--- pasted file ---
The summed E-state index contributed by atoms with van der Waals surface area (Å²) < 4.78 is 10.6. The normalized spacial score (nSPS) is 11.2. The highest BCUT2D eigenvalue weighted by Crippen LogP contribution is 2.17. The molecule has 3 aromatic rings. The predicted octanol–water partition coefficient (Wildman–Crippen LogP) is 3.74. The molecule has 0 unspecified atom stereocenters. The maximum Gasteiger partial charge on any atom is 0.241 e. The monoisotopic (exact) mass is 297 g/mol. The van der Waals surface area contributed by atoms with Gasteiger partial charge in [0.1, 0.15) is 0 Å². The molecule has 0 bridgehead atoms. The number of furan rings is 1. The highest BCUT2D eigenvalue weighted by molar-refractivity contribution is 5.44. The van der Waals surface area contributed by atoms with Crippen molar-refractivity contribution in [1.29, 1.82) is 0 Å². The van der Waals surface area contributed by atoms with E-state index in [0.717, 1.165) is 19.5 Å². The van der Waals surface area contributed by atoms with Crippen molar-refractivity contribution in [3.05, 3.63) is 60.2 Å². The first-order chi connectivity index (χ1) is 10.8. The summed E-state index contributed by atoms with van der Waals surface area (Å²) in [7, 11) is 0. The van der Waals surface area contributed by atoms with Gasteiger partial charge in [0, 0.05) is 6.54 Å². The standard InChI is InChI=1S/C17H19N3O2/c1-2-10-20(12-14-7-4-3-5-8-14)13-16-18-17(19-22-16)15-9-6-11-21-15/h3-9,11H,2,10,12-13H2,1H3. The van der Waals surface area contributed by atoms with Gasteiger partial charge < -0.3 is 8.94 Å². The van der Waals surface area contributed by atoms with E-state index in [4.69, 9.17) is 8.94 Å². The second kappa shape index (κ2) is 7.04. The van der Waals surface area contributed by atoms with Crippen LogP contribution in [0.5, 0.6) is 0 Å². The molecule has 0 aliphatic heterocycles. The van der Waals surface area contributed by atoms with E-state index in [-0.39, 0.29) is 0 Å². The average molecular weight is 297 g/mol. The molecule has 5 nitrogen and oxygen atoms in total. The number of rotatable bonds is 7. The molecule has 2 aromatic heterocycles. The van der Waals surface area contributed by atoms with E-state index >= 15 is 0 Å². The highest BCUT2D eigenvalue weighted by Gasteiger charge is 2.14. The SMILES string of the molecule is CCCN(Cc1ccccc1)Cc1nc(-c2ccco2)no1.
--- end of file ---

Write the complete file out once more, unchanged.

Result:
The summed E-state index contributed by atoms with van der Waals surface area (Å²) < 4.78 is 10.6. The normalized spacial score (nSPS) is 11.2. The highest BCUT2D eigenvalue weighted by Crippen LogP contribution is 2.17. The molecule has 3 aromatic rings. The predicted octanol–water partition coefficient (Wildman–Crippen LogP) is 3.74. The molecule has 0 unspecified atom stereocenters. The maximum Gasteiger partial charge on any atom is 0.241 e. The monoisotopic (exact) mass is 297 g/mol. The van der Waals surface area contributed by atoms with Gasteiger partial charge in [0.1, 0.15) is 0 Å². The molecule has 0 bridgehead atoms. The number of furan rings is 1. The highest BCUT2D eigenvalue weighted by molar-refractivity contribution is 5.44. The van der Waals surface area contributed by atoms with Crippen molar-refractivity contribution in [1.29, 1.82) is 0 Å². The van der Waals surface area contributed by atoms with E-state index in [0.717, 1.165) is 19.5 Å². The van der Waals surface area contributed by atoms with Crippen molar-refractivity contribution in [3.05, 3.63) is 60.2 Å². The first-order chi connectivity index (χ1) is 10.8. The summed E-state index contributed by atoms with van der Waals surface area (Å²) in [7, 11) is 0. The van der Waals surface area contributed by atoms with Gasteiger partial charge in [0, 0.05) is 6.54 Å². The standard InChI is InChI=1S/C17H19N3O2/c1-2-10-20(12-14-7-4-3-5-8-14)13-16-18-17(19-22-16)15-9-6-11-21-15/h3-9,11H,2,10,12-13H2,1H3. The van der Waals surface area contributed by atoms with Gasteiger partial charge < -0.3 is 8.94 Å². The van der Waals surface area contributed by atoms with E-state index in [4.69, 9.17) is 8.94 Å². The second kappa shape index (κ2) is 7.04. The van der Waals surface area contributed by atoms with Crippen LogP contribution in [0.5, 0.6) is 0 Å². The molecule has 0 aliphatic heterocycles. The van der Waals surface area contributed by atoms with E-state index in [-0.39, 0.29) is 0 Å². The average molecular weight is 297 g/mol. The molecule has 5 nitrogen and oxygen atoms in total. The number of rotatable bonds is 7. The molecule has 2 aromatic heterocycles. The van der Waals surface area contributed by atoms with E-state index >= 15 is 0 Å². The highest BCUT2D eigenvalue weighted by Gasteiger charge is 2.14. The SMILES string of the molecule is CCCN(Cc1ccccc1)Cc1nc(-c2ccco2)no1.